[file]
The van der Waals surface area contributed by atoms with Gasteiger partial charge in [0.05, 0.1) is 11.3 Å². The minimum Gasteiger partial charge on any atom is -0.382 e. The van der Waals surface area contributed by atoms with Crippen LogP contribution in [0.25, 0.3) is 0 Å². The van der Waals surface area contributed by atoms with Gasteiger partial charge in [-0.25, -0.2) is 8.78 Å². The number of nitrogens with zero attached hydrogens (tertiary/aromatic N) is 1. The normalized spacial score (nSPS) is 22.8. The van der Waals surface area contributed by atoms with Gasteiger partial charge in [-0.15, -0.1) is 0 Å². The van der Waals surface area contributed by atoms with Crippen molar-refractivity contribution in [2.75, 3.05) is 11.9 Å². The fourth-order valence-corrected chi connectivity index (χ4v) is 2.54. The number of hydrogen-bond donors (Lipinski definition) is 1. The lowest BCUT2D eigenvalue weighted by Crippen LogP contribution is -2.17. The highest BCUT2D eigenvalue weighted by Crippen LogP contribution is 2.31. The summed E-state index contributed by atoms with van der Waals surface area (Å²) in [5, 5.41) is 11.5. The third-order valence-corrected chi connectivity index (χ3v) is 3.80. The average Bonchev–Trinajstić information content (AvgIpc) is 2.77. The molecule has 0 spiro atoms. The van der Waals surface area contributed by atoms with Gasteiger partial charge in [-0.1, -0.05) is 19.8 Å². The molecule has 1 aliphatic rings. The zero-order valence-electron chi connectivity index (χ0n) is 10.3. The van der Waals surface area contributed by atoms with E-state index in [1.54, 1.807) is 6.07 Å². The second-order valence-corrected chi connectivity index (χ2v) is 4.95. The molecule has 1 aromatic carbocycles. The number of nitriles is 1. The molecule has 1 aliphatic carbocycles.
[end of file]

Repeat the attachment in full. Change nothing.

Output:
The van der Waals surface area contributed by atoms with Gasteiger partial charge in [0.05, 0.1) is 11.3 Å². The minimum Gasteiger partial charge on any atom is -0.382 e. The van der Waals surface area contributed by atoms with Crippen LogP contribution in [0.25, 0.3) is 0 Å². The van der Waals surface area contributed by atoms with Gasteiger partial charge in [-0.25, -0.2) is 8.78 Å². The number of nitrogens with zero attached hydrogens (tertiary/aromatic N) is 1. The normalized spacial score (nSPS) is 22.8. The van der Waals surface area contributed by atoms with Gasteiger partial charge in [-0.15, -0.1) is 0 Å². The van der Waals surface area contributed by atoms with Crippen molar-refractivity contribution in [2.75, 3.05) is 11.9 Å². The fourth-order valence-corrected chi connectivity index (χ4v) is 2.54. The number of hydrogen-bond donors (Lipinski definition) is 1. The lowest BCUT2D eigenvalue weighted by Crippen LogP contribution is -2.17. The highest BCUT2D eigenvalue weighted by Crippen LogP contribution is 2.31. The summed E-state index contributed by atoms with van der Waals surface area (Å²) in [5, 5.41) is 11.5. The third-order valence-corrected chi connectivity index (χ3v) is 3.80. The average Bonchev–Trinajstić information content (AvgIpc) is 2.77. The molecule has 0 spiro atoms. The van der Waals surface area contributed by atoms with Gasteiger partial charge in [-0.1, -0.05) is 19.8 Å². The molecule has 1 aliphatic rings. The zero-order valence-electron chi connectivity index (χ0n) is 10.3. The van der Waals surface area contributed by atoms with E-state index in [1.54, 1.807) is 6.07 Å². The second-order valence-corrected chi connectivity index (χ2v) is 4.95. The molecule has 1 aromatic carbocycles. The number of nitriles is 1. The molecule has 1 aliphatic carbocycles.